Probiotics Linked with Obesity and Inflammation
Ever wonder why some people seem to have more inflammation, fatigue and obesity than others despite their best efforts? New research has discovered the answer relates to the diversity of our gut’s probiotic bacteria.
New human clinical research from France has found that the more genetic diversity our gut bacteria have, the lower our tendency for inflammation, obesity and metabolic dysfunction.
The research comes from France’s Institut National de la Recherche Agronomique (National Institute of Agronomic Research or INRA). In a study that culminated from a decade of progressive research linking probiotics to obesity, over 75 prominent European researchers assembled to gather and analyze the data from 292 patients.
The researchers tested 123 obese Danish people, along with 169 non-obese Dans. They conducted medical examinations on each individual, measuring not only their weight and body fat, but their level of insulin resistance, cholesterol levels, cardiovascular condition and general inflammation parameters.
Individual gut bacteria
The researchers also tested the makeup of each individual’s gut bacteria. This was done through DNA analysis, which tests the genetic diversity – read the number of different strains – of the probiotic bacteria living within the gut.
The research found that 23% of the entire group of 292 had low levels of diversity – which the researchers referred to as “bacterial richness.” This 23% had an average of 380,000 genes, while the average gene count of those with more diverse bacteria had a count of 640,000 genes on average.
More importantly, the researchers found that those with lower probiotic diversity had significantly greater levels of obesity, higher cholesterol levels, more insulin resistance and a greater level of inflammatory conditions.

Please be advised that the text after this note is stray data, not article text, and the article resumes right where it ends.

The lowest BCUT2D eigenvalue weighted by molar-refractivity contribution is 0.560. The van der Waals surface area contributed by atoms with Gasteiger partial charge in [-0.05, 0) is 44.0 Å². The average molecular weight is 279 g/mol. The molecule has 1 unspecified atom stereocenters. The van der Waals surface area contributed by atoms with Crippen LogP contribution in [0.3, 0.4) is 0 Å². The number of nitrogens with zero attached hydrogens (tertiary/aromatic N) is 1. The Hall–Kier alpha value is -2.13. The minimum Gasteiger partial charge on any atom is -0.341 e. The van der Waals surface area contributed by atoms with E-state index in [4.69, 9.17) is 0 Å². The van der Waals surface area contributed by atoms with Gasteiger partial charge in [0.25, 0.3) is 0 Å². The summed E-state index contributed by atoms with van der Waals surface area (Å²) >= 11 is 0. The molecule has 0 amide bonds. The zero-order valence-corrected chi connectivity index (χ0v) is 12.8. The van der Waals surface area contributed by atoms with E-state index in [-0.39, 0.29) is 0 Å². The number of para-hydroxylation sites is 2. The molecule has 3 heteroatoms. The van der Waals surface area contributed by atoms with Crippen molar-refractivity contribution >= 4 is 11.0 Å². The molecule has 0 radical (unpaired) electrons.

Those with lower levels of probiotic diversity also would struggle more with their weight. The researchers noted:
“The obese individuals among the lower bacterial richness group also gain more weight over time.”
In their investigation of the strains of probiotics that directly lead to greater probiotic diversity, the researchers found that species of Faecalibacterium, Bifidobacterium, and Lactobacillus were associated with greater gene microbiota diversity. They also found that pathogenic microorganism genus’ such as Bacteroides and Ruminococcus are linked with lower levels of genetic diversity.
It should be added that the former group of probiotic bacteria have been linked in other research as being anti-inflammatory, while those in the second (pathogenic) group have been associated in other research as being pro-inflammatory microorganisms.
Another French study – partner study within MetaHIT, a European Union-commissioned organization focused upon solving obesity and metabolic disease among western countries – also linked lower probiotic gene diversity with greater levels of inflammation.
In this study, 49 obese or overweight patients were tested for gene diversity among their intestinal bacteria. The researchers found that 40% of the group had lower levels of probiotic gene diversity, and these individuals also had greater levels of “low-grade inflammation” and general “dys-metabolism” as compared with the rest of the group.
Healthier diet linked
This study also found that a healthier diet with fewer processed carbohydrates (read junk food) led to higher scores of genetic diversity. However, the dietary intervention did not work as well for those with lower levels of genetic diversity at the beginning of the study:
“Dietary intervention improves low gene richness and clinical phenotypes, but seems to be less efficient for inflammation variables in individuals with lower gene richness.”
In other words, a diet that aids the growth of healthy probiotics (rich in prebiotics) can also help reduce weight and inflammation, but the problem of lower levels of probiotics in the gut must also be focused upon.
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